• Nano devices roaming within blood vessels under own power

  • Use of humans' own tissues to grow replacement organs

  • Direct electronic pleasure production

  • Context-sensitive cyber-drugs

  • Electronic stimulation of brain sensations as recreational substitute for drugs

  • Some implants seen as status symbols

  • Gene-gel stimulation of re-growth of natural teeth on demand

  • Retina regeneration using fetal retinal cell injection

  • Emotion logging and recording

  • Emotionally specific drugs

  • Micro-fluidic chips used for gene sequencing in every GP surgery

  • Self-certification for prescriptions using electronic diagnostics

  • Outpatients at home - remote tele-medical consultations

  • Genetic links of 90 percent of diseases identified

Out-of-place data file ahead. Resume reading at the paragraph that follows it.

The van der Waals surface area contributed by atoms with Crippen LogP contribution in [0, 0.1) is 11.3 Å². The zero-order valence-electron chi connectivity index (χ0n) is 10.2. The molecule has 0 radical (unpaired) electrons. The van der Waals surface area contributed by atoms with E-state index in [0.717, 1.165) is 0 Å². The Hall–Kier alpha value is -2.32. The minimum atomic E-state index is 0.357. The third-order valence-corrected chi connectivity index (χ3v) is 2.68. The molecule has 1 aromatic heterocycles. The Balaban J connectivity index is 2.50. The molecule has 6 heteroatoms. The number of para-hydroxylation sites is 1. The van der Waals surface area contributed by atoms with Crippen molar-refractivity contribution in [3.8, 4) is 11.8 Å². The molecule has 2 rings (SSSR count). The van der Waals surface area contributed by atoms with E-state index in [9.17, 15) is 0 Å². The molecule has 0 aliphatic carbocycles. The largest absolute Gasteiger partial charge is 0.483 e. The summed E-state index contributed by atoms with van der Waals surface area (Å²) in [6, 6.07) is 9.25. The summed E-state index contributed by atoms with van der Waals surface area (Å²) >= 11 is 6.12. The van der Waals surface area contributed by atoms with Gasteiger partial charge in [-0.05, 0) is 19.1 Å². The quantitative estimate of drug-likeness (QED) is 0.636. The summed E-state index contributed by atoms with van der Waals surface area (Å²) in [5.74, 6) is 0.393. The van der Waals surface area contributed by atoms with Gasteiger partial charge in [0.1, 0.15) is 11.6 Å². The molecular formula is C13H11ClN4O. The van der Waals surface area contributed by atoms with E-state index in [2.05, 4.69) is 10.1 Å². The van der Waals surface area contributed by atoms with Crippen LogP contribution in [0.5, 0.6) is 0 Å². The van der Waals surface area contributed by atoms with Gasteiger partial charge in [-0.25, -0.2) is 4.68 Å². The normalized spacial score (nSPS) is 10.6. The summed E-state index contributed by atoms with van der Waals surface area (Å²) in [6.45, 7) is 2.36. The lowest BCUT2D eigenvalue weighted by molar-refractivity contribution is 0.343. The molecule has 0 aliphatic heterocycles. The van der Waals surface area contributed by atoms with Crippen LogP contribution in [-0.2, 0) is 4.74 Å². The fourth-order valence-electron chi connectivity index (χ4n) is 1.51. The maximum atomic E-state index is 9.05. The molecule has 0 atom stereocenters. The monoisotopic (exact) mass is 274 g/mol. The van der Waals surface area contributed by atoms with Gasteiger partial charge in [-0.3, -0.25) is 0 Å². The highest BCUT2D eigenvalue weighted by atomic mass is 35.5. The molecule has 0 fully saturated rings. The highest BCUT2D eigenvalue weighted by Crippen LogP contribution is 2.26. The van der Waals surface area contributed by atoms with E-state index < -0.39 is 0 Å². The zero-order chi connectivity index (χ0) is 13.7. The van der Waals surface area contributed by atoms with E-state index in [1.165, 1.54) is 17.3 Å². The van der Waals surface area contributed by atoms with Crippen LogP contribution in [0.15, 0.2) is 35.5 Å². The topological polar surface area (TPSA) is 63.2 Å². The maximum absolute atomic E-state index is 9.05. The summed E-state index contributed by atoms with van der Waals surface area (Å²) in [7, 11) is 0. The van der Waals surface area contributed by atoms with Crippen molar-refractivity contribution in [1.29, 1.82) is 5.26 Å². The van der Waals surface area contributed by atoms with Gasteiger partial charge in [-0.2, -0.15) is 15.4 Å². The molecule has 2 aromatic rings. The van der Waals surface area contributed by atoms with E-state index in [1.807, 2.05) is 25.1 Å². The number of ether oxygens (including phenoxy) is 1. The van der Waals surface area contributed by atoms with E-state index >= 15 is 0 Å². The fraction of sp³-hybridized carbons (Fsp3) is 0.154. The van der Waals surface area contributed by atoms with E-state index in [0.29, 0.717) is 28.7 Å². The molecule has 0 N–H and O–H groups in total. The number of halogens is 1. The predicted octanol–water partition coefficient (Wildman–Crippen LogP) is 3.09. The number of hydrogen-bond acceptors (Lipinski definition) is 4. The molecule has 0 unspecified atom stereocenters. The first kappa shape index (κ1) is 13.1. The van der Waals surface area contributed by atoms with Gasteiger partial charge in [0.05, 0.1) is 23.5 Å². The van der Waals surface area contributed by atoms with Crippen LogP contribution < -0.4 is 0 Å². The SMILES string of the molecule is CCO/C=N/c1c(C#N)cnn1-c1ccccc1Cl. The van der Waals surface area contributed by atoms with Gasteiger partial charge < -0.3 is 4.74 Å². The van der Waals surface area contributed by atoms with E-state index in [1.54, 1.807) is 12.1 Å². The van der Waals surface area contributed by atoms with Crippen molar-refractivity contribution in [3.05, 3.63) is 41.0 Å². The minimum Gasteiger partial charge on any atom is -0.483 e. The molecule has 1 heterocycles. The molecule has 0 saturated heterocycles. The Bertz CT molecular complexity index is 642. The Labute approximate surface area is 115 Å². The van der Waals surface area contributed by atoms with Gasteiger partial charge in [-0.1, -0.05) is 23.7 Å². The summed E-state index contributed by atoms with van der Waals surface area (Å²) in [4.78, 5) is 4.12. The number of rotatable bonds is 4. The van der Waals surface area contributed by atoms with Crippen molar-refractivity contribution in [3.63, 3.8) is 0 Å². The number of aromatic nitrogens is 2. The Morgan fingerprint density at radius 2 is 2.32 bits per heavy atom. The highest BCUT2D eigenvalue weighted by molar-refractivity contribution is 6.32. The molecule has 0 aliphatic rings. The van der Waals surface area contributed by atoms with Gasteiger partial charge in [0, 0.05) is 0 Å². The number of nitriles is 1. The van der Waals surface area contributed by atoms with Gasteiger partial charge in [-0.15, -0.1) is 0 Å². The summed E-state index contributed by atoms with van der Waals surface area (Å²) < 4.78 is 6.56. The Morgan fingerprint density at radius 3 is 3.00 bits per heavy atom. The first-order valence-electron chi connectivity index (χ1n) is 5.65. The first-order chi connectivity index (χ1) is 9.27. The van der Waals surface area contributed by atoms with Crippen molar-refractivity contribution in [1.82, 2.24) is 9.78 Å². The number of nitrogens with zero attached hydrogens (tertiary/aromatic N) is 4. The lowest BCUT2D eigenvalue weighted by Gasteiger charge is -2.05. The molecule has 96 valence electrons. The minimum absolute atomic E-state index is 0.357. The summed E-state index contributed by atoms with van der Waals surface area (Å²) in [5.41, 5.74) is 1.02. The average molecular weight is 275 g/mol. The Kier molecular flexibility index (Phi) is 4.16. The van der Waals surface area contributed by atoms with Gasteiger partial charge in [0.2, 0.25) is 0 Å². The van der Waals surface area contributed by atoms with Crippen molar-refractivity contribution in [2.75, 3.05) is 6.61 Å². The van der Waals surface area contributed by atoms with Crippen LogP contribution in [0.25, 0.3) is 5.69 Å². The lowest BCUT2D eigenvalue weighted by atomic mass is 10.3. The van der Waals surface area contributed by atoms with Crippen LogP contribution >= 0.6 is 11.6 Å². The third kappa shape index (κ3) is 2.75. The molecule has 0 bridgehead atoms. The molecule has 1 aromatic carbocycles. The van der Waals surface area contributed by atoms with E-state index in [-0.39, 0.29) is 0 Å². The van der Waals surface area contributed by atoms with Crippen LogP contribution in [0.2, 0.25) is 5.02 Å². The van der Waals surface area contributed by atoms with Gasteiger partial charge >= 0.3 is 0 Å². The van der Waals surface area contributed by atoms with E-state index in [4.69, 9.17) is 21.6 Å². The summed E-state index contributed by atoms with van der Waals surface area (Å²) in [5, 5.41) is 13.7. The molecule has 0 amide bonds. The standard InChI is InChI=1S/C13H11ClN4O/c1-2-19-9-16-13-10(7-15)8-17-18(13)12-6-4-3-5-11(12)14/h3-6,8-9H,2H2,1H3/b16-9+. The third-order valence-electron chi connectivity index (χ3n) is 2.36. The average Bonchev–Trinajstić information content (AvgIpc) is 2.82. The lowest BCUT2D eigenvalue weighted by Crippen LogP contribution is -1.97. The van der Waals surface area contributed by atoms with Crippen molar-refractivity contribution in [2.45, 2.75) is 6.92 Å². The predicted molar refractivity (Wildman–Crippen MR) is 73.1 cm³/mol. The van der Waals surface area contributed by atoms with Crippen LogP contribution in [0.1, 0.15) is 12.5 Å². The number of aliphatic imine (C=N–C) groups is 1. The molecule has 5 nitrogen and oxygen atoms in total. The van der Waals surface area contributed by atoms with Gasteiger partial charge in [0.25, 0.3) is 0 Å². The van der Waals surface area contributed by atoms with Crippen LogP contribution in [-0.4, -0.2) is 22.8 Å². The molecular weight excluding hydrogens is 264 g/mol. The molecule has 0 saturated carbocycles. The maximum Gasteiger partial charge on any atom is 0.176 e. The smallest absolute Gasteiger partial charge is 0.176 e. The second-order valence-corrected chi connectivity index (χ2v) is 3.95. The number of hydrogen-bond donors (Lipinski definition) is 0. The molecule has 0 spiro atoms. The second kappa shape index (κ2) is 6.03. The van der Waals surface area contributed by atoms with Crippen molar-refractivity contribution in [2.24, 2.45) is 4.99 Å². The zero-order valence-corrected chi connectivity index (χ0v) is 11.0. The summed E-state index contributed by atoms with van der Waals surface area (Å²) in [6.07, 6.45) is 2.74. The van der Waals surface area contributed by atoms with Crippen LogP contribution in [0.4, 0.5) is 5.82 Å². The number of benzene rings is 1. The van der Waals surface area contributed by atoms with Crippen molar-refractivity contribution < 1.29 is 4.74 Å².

• Individual's genome part of their medical record

  • Synthetic organs created by printing layers of cells

  • Synthetic viruses created

  • Sensory augmentation using sensory implants, nanoparticles, etc.

  • Use of stem cells to treat human brain after strokes or accidents

  • Gene therapy generates new hair cells in humans

  • Sensory implants allow direct sensing of cyberspace entities

  • Robotic cleaners in hospitals

  • Biometrics and medical tests linked to benefits and disability allowance

Tonight at midnight, we start again. What’s next? Unpredictable.

Happy New Year, and thanks for reading.


pj@mediapost.com